From Farm to School: Know Your Foods
Where do nutritious dairy foods come from? What about fruits, vegetables and whole grains you find at the store? Help students learn more about healthy eating and the nutrients that fresh dairy and other farmed foods provide by organizing awareness events highlighting the origin of these foods and why they are healthy choices. Host an assembly highlighting fresh foods, including low-fat and fat-free milk, yogurt and cheese, plus fruits, vegetables and whole grains.
How Does It Work?
Learning about the work of dairy and other farmers in producing healthy, nutrient-rich foods can help students better appreciate the variety of foods they might choose and where those foods come from. And, building awareness through "point of purchase" promotions and offering incentives can increase their consumption.
The following steps are suggestions for how to complete the Play — but they can be done in any order or combination and can be altered to fit your needs. If you find ways to adapt this Play to fit your school, share it with us through the Tips section!
Meet with school nutritional professionals and the principal to get approval for your idea and to gain their support. Work with your school team to do some planning.
Build awareness about the benefits of nutrient-rich dairy and other farmed foods by creating "point of purchase" promotions during food service. Work with the school nutrition staff to create displays of low-fat and fat-free dairy and seasonal fruits and vegetables closer to the check-out line. Research shows these types of promotions can impact healthy eating choices.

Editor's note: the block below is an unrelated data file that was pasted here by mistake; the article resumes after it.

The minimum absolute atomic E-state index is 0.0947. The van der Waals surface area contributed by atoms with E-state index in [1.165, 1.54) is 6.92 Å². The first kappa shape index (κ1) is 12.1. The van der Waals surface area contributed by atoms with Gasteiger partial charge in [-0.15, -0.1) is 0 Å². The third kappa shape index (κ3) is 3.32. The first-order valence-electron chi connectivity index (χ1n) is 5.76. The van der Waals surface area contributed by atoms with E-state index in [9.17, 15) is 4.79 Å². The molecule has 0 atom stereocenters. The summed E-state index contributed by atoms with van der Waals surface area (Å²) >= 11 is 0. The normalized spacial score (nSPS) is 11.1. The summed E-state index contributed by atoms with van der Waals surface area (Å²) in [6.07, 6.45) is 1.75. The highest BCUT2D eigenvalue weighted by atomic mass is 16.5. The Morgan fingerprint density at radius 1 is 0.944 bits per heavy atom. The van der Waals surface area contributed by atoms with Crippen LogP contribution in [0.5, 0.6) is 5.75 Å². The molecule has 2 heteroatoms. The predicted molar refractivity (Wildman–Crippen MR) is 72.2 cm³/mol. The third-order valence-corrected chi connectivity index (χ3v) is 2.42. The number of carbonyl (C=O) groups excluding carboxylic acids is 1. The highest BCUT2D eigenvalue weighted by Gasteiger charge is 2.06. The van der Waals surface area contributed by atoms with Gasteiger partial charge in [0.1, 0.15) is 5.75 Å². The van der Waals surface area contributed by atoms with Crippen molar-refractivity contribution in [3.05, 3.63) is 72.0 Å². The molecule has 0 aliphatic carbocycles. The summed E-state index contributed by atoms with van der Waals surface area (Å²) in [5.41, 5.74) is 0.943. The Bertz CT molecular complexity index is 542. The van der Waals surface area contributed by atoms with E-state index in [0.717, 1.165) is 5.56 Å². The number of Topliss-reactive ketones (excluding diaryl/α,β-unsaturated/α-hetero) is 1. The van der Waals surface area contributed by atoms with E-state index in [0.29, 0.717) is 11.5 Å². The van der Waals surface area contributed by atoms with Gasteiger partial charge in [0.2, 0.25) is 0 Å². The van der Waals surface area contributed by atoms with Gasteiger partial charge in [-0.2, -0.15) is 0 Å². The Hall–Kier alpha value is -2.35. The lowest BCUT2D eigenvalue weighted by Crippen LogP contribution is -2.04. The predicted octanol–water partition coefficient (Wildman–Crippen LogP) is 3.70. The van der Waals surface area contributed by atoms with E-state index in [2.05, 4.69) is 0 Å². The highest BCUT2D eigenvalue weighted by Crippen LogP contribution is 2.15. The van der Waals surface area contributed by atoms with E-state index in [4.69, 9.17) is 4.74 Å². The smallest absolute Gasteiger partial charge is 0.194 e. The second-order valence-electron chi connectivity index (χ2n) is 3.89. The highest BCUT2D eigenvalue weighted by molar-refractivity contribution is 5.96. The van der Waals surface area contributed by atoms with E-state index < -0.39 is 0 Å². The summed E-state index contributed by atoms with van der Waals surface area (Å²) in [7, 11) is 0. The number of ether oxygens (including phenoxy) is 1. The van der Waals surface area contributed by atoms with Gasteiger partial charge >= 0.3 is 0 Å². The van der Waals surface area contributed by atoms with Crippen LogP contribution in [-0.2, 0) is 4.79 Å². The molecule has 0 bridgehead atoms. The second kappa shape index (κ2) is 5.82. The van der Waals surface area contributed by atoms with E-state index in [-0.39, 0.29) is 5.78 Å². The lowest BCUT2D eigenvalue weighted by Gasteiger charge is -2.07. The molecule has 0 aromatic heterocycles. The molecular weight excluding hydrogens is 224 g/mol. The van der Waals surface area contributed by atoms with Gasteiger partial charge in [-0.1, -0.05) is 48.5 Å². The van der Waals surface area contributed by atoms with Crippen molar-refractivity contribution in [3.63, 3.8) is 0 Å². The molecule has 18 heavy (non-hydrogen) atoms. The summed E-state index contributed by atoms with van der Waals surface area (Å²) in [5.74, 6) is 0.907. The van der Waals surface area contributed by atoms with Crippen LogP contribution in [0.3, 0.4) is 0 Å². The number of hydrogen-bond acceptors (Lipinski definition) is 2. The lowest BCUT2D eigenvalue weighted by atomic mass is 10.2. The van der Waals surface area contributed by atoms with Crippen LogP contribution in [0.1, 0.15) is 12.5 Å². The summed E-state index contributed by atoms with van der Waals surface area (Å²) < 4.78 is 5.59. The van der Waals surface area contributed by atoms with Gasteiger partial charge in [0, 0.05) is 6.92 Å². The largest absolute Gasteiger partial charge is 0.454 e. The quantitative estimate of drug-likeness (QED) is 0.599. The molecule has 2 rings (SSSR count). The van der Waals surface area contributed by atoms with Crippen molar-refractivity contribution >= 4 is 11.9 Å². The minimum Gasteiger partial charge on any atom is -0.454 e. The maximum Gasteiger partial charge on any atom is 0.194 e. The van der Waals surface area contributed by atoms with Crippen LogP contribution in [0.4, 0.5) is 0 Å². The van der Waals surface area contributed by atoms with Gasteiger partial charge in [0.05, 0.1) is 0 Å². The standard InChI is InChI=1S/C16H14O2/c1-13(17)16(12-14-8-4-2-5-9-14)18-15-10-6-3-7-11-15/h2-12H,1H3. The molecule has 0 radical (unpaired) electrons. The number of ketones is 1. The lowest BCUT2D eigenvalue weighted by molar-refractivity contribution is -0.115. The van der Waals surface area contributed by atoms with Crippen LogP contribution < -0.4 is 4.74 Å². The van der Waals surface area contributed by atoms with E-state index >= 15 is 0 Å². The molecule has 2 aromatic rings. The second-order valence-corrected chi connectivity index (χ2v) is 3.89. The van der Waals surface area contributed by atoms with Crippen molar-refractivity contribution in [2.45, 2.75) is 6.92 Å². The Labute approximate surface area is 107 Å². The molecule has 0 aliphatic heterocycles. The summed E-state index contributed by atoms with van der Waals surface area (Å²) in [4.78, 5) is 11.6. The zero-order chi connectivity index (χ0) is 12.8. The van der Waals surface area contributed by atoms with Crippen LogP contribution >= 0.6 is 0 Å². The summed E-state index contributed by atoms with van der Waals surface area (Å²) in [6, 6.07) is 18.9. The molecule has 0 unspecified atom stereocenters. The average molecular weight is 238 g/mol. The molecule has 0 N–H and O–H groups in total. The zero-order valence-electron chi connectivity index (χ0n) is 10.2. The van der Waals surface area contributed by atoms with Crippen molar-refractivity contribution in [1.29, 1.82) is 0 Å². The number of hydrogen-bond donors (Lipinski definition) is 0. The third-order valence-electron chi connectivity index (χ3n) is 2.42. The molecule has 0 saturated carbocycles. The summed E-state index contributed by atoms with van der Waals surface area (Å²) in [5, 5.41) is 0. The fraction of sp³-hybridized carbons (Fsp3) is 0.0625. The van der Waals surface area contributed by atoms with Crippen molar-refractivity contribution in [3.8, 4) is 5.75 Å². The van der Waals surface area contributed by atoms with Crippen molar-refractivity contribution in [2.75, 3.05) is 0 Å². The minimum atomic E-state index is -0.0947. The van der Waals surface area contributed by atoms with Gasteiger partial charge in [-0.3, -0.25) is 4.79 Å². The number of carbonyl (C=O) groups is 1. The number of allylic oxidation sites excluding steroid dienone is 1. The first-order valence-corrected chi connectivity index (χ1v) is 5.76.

Consider offering an incentive program to encourage increased consumption of fresh foods. Research indicates that providing small incentives on a particular day or over time can increase selection and consumption of nutrient-rich foods while decreasing cafeteria waste of these items. This benefits students and the school budget. (See From Our Teammates research links below.)
Create a "Farm to School Snack Table" in the cafeteria and offer samples of the various foods produced by farmers, including low-fat and fat-free dairy and seasonal fruits and vegetables. As students sample each food, talk about the nutrients they are providing their bodies and how the farmer's work makes these health benefits possible.
Hold taste tests for fresh dairy and seasonal foods, and survey students to see which options could be successful new school menu items.
To invite a farmer to your school event, go to the Dairy Council Directory on the National Dairy Council website. Locate the phone number for your state or regional Dairy Council and contact the Dairy Promotion Office.
If farms are not close enough for a class trip, ask a parent or group of volunteers to visit farms and take pictures to create a photo frame slideshow that can be shown in the school meals service line. Include pictures of the farm and the work it takes to produce dairy and seasonal foods.
Spread the Word
Have students create "Know Your Foods" posters showing the path foods take from the farm to your lunchroom. Have them highlight the fresh new dairy and other farmed foods they have tried and started eating regularly, including the health benefits they provide. Post the posters in the cafeteria and around the school to encourage other students to eat more nutritious foods. Use the From Our Teammates resources below to help students find those messages.
Get Others Involved
Everyone can help:
- Volunteer to help run the “Farm to School” snack table and hold taste tests
- Work with school nutrition personnel to develop healthy eating messages and organize promotions and incentives
- Identify local farmers who can speak about their work and invite them to visit the school, or work with them to create the photo frame slideshow collection
- Secure donations from local businesses to use in incentive programs
- Select the best times and places to hold incentive activities
- Choose fresh dairy foods and seasonal fruits and vegetables to serve
- Inform families about the activities and the benefits of serving fresh dairy and seasonal fruits and vegetables at home